also mis-deal, 1746, "to make an incorrect distribution in dealing (cards);" from mis- (1) "badly, wrongly" + deal (v.). The noun, "a wrong deal in cards, a deal in which the players do not all receive the proper number of cards in the proper order," is attested from 1793. The original verbal sense (late 15c.) was "to distribute unfairly." Related: Misdealt; misdealing.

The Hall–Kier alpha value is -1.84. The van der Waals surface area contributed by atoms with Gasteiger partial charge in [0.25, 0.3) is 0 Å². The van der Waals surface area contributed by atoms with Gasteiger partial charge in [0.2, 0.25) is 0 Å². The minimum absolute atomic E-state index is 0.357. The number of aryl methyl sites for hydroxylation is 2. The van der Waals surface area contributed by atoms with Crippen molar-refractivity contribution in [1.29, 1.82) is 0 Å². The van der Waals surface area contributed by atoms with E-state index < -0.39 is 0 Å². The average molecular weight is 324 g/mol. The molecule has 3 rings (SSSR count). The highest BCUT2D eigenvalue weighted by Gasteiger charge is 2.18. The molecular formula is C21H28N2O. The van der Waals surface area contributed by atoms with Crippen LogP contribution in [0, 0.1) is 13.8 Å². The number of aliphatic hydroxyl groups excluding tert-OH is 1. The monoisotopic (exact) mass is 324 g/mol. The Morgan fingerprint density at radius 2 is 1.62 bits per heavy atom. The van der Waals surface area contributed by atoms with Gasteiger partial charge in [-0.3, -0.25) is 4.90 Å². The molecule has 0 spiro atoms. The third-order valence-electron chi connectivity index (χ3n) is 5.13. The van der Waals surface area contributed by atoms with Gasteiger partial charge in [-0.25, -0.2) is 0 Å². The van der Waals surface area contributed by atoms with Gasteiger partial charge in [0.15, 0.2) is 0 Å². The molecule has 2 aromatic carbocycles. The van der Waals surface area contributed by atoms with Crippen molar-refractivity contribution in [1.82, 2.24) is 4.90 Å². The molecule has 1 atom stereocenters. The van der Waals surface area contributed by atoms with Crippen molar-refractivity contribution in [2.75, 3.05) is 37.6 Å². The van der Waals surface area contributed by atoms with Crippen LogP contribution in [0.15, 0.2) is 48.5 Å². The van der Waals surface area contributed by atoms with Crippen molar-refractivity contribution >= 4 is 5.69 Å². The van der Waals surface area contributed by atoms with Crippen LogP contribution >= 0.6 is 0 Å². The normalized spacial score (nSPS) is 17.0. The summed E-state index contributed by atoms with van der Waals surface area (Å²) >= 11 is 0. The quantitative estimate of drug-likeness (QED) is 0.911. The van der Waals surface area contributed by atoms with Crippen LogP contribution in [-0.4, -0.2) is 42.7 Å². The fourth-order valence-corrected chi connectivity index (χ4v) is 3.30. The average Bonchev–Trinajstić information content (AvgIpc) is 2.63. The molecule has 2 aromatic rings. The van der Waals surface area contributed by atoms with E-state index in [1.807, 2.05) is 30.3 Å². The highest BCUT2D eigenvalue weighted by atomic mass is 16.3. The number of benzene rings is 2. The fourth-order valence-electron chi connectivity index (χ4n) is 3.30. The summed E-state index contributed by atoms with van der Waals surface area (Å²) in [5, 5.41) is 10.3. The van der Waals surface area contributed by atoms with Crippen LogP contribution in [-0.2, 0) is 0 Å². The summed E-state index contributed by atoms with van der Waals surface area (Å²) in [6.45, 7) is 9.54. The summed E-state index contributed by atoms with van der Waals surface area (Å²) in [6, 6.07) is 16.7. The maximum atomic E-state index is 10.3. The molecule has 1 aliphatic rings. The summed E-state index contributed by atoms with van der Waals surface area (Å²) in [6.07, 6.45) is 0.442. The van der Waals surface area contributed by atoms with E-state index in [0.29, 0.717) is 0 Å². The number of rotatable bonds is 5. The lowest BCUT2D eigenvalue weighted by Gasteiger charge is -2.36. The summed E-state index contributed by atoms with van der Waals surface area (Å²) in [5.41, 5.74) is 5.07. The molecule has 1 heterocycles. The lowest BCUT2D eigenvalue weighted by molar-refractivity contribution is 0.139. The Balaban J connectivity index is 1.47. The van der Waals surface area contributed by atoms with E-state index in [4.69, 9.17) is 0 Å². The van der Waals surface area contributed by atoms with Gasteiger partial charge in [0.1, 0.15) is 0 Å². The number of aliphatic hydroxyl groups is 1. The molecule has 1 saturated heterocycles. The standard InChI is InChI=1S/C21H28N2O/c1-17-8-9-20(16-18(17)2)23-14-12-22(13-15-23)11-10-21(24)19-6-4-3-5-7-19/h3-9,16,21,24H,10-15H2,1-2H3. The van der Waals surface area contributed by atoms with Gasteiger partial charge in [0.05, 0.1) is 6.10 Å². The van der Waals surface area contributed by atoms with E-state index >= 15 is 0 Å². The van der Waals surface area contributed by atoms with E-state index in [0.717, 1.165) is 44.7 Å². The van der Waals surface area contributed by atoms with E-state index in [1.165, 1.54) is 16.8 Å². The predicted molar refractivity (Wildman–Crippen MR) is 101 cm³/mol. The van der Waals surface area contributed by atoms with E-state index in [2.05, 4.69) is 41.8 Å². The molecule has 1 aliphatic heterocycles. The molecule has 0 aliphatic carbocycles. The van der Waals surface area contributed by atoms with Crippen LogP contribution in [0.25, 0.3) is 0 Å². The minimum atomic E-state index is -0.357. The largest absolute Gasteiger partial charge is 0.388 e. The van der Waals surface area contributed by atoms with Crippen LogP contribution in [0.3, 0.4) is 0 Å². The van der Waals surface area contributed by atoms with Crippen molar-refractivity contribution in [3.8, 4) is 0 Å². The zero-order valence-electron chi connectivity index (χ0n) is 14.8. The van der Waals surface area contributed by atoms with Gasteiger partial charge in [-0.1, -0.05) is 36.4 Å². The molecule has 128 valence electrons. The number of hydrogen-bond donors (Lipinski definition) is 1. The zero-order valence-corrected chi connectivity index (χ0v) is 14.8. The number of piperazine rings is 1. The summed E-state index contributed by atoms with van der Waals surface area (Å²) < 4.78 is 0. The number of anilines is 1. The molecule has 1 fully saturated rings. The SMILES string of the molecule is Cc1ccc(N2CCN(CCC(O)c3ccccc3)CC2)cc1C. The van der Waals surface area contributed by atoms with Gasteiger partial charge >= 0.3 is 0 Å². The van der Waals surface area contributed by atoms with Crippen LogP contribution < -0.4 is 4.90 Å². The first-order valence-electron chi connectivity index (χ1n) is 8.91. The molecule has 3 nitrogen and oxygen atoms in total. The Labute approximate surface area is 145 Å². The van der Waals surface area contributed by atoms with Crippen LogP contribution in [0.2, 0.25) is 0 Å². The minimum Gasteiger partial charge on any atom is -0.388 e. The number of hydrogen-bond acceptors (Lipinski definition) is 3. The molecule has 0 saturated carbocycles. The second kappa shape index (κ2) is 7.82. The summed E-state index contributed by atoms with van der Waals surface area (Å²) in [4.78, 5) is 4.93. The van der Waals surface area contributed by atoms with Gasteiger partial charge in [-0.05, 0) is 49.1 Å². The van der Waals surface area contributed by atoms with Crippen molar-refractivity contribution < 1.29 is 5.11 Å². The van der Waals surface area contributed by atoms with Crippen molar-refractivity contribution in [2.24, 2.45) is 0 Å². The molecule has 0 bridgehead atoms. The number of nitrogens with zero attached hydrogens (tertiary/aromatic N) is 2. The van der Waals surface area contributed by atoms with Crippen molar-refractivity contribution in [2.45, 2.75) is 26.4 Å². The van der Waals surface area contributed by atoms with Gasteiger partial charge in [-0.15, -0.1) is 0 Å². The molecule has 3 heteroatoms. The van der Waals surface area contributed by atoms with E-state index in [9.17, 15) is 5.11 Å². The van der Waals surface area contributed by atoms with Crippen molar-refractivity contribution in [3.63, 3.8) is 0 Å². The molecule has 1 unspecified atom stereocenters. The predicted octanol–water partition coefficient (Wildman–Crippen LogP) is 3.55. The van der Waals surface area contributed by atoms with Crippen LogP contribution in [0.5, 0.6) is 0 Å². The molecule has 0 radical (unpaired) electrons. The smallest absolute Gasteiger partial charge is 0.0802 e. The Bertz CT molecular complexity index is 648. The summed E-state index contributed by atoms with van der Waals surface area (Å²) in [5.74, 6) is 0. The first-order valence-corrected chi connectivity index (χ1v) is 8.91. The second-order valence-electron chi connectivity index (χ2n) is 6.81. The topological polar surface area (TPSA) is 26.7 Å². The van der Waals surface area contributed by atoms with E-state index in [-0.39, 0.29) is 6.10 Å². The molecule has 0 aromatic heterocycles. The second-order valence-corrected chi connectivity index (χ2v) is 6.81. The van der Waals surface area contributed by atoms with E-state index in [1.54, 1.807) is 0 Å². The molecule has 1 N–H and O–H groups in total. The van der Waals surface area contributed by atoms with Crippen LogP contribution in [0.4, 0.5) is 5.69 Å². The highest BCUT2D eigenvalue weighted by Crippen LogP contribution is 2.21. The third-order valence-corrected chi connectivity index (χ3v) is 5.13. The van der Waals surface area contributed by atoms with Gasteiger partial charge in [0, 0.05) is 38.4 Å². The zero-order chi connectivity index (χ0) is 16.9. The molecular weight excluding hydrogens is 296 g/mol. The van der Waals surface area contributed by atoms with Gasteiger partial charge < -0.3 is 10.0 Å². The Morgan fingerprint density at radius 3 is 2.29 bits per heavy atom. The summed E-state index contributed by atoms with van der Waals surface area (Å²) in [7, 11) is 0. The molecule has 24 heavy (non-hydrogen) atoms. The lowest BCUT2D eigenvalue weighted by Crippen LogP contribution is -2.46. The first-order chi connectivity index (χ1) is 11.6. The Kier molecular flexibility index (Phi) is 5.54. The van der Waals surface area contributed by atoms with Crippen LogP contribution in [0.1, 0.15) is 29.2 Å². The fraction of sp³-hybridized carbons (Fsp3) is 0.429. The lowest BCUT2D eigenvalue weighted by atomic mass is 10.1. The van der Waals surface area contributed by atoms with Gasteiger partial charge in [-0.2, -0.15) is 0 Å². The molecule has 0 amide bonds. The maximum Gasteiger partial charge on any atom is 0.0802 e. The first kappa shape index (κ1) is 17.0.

1945, Uruguayan card game played with two decks and four jokers, popular 1945-c. 1965; from Spanish, literally "basket," from Latin canistrum (see canister). In the game a canasta is seven cards of the same rank, giving the player a large bonus. A Spanish card-playing term for building up a meld was tejiendo las cartas, literally "weaving the cards," hence perhaps the name is based on the image of a woven "basket."